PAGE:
2002 – ChemometricsJ. Huang, D. Brennan, L. Sattler, J. Alderman
2001 – Laboratory ChemometricsKwang-Su Park, Hyeseon Lee, Chi-Hyuck Jun, Kwang-Hyun Park, Jae-Won Jung
2000 – Food IndustryRolf Sundberg
1996 – Organizational BehaviourR. James Holzworth

Table 9.

Ridge Regression Applications

2.3.4. Nonlinear regression

Almost any function that can be written in closed form can be incorporated in a nonlinear regression model. Unlike linear regression, there are very few limitations on the way parameters can be used in the functional part of a nonlinear regression model. Nonlinear least squares regression extends linear least squares regression for use with a much larger and more general class of functions. Almost any function that can be written in closed form can be incorporated in a nonlinear regression model. Unlike linear regression, there are very few limitations on the way parameters can be used in the functional part of a nonlinear regression model. The way in which the unknown parameters in the function are estimated, however, is conceptually the same as it is in linear least squares regression. Application areas include Chromatography, urology, ecology and chemistry.

Nonlinear Regressin ApplicationsAuthors
2005 – ChromatographyFabrice Gritti and Georges Guiochon
2005 – UrologyAlexander M. Truskinovsky, Alan W. Partin and Martin H. Kroll
2005 – EcologyYonghe Wang, Frédéric Raulier and Chhun-Huor Ung
2005 – Soil ResearchM. Mohanty, D.K. Painuli, A.K. Misra, K.K. Bandyopadhyaya and P.K. Ghosh
2005 – Chemical EngineeringVadim Mamleev and Serge Bourbigot
2004 – Dental MaterialsPaul H. DeHoff and Kenneth J. Anusavice
2004 – Metabolism StudiesLars Erichsen, Olorunsola F. Agbaje, Stephen D. Luzio, David R. Owens
2004 – BiologyDavid D’Haese , Karine Vandermeiren , Roland Julien Caubergs , Yves Guisez
2003 – HydrologyXunhong Chen and Xi Chen
2003 – Chemo metricsIgor G. Zenkevich and Balázs Kránicz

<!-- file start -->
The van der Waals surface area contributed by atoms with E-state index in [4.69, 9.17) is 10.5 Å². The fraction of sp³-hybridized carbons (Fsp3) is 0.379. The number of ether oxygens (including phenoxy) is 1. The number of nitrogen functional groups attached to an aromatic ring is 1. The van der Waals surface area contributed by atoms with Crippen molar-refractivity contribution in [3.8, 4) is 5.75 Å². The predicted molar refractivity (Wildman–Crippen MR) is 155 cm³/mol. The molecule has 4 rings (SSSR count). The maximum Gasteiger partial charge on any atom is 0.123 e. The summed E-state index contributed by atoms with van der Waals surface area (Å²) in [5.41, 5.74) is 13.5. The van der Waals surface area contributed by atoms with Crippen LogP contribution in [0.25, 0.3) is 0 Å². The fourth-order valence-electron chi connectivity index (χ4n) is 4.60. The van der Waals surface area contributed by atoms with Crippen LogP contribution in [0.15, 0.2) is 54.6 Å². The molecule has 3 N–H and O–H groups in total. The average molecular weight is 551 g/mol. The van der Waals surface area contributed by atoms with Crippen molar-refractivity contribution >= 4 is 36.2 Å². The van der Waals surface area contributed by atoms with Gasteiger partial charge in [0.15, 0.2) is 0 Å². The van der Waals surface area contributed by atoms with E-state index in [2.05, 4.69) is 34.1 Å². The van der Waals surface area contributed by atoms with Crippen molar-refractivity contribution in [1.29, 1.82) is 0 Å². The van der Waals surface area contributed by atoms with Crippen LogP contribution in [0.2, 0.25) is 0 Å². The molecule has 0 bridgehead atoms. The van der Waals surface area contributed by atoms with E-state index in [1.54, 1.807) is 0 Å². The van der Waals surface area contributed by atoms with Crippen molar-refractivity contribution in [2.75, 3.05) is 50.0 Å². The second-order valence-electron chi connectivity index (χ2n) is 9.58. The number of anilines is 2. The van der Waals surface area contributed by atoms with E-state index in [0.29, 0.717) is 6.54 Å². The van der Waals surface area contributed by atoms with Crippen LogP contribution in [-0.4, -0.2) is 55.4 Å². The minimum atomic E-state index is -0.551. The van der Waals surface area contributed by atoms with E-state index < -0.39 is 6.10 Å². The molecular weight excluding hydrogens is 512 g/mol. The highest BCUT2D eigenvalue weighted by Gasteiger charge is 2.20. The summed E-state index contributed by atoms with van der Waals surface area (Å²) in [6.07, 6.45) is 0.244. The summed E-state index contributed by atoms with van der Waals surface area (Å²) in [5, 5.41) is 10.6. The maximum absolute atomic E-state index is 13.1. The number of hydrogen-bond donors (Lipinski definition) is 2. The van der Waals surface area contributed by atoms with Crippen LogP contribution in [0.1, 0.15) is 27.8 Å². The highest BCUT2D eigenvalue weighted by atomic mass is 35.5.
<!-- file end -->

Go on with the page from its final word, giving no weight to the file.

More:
2003 – Production EconomicsPaul F. Schikora and Michael R. Godfrey
2002 – Quality ManagementShueh-Chin Ting and Cheng-Nan Chen
2001 – AgricultureEva Falge, Dennis Baldocchi, Richard Olson, Peter Anthoni
2000 – MedicineMarya G. Zlatnik, John A. Copland
1999 – PharmacologyJohan L. Gabrielsson and Daniel L. Weiner

Table 10.

Nonlinear Regression Applications

3. Descriptive methods and applications

The goal of a descriptive model is describe all of the data (or the process generating the data). Examples of such descriptions include models for the overall probability distribution of the data (density estimation), partitioning of the p-dimensional space into groups (cluster analysis and segmentation), and models describing the relationship between variables (dependency modeling). In segmentation analysis, for example, the aim is to group together similar records, as in market segmentation of commercial databases (Hand, et al., 2001).

3.1. Clustering methods and its applications

Clustering is similar to classification except that the groups are not predefined, but rather defined by the data alone. Clustering is alternatively referred to as unsupervised learning or segmentation. It can be thought of as partitioning or segmenting the data into groups that might or might not be disjointed, clustering is usually accomplished by determining the similarity among the data on predefined attributes (Dunham, 2003).

3.1.1. K-means clustering

The k-means algorithm (MacQueen, 1967) is an algorithm to cluster objects based on attributes into k partitions. It is a variant of the expectation-maximization algorithm in which the goal is to determine the k means of data generated from Gaussian distributions. K-means is one of the simplest unsupervised learning algorithms that solve the well known clustering problem. The procedure follows a simple and easy way to classify a given data set through a certain number of clusters fixed a priori. The main idea is to define k centroids, one for each cluster. These centroids shoud be placed in a cunning way because of different location causes different result. So, the better choice is to place them as much as possible far away from each other. The next step is to take each point belonging to a given data set and associate it to the nearest centroid. When no point is pending, the first step is completed and an early groupage is done. At this point we need to re-calculate k new centroids as bar centers of the clusters resulting from the previous step. After we have these k new centroids, a new binding has to be done between the same data set points and the nearest new centroid. A loop has been generated. As a result of this loop we may notice that the k centroids change their location step by step until no more changes are done. In other words centroids do not move any more. It assumes that the object attributes form a vector space. Application areas include sensor networks, web technologies, cybernetics.